Ion Detectors

Mass analysis - i.e. the separation of bunches or streams of ions according to their individual mass-to-charge (m/z) ratio, is only part of the job of a mass spectrometer. Without some form of accurate and reliable ion detection, everything that happens previously would be pointless. All mass spectrometers, apart from FT-ICR - which by it's very definition is a combined mass analyser and detector, require an ion detector. The choice of detector depends on the design of the  instrument and the type of experiment it was designed to perform. The detector generates a signal from incident ions by either generating secondary electrons, which are further amplified or by inducing a current generated by a moving charge (similar to FT-ICR). The earliest ion detectors (back in the days of Thomson and Aston) consisted of photographic plates located at the end of the mass analyser. All ions of a given m/z would impact at the same place on the photographic plate making a spot. The darkness of the spot was indicative of the intensity of that particular m/z. The most common types of ion detector used in modern instruments are described below

1. Faraday Cup detector (or Cylinder electrode)

The Faraday cup or cylinder electrode detector is very simple. The basic principle is that the incident ion strikes the dynode surface (see figure 1) which emits electrons and induces a current which is amplified and recorded. The dynode electrode is made of  a secondary emitting material like CsSb, GaP or BeO. The Faraday cup is a relatively insensitive detector but is very robust. It is ideally suited to isotope analysis and IRMS.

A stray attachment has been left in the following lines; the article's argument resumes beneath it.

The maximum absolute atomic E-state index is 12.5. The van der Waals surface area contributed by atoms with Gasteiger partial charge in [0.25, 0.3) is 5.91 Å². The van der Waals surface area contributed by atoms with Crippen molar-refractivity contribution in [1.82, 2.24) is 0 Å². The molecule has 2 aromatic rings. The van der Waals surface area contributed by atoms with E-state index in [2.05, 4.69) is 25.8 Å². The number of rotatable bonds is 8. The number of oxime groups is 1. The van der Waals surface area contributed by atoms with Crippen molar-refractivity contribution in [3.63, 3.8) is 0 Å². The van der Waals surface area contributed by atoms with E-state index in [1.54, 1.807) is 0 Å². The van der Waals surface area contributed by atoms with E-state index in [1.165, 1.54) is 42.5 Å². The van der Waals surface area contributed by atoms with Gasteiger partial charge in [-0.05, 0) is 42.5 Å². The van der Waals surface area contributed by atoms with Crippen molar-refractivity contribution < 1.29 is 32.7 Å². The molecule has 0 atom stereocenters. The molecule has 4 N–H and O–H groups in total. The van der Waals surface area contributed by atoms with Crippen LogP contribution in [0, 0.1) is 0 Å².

Figure 1. A schematic diagram of a Faraday cup ion detector.

2. Electron Multiplier

Electron multipliers are probably the most common means of detecting ions, especially when positive and negative ions need to be detected on the same instrument. Their are two types (see figure 2) of electron multiplier, but they both work essentially by extending the principles of the Faraday cup. A Faraday cup uses one dynode and as a result produces one level of signal amplification. One type of electron multiplier (figure 2a) has series of dynodes maintained at increasing potentials resulting in a series of amplifications. The other type (the channel multiplier, figure 2b) has a curved ('horn' shaped) continuous dynode where amplifications occur through repeated collisions with the dynode surface.  In both cases, ions pass the conversion dynode (depending on their charge) and strike the initial amplification dynode surface producing an emission of secondary electrons which are then attracted either to the second dynode, or into the continuous dynode where more secondary electrons are generated in a repeating process ultimately resulting in a cascade of electrons. Typical amplification is of the order of one million to one.

Figure 2. Schematics of the two main types of electron multiplier, showing the cascade of electrons that results in amplification.

3. Photomultiplier (or Scintillation Counter)

In a photomultiplier (or scintillation counter) the ions initially strike a dynode which results in electron emission. These electrons then strike a phosphorous screen which in turn releases a burst of photons. The photons then pass into the multiplier where amplification occurs in a cascade fashion - much like with the electron multiplier. The main advantage of using photons is that the multiplier can be kept sealed in a vacuum preventing contamination and greatly extending the lifetime of the detector. Photomultipliers are now probably the most common detectors in modern mass spectrometers.

Figure 3. Schematic of a photomultiplier, showing the conversion of the ion/electron signal into photon(s) which can then be amplified and detected by the photomultiplier.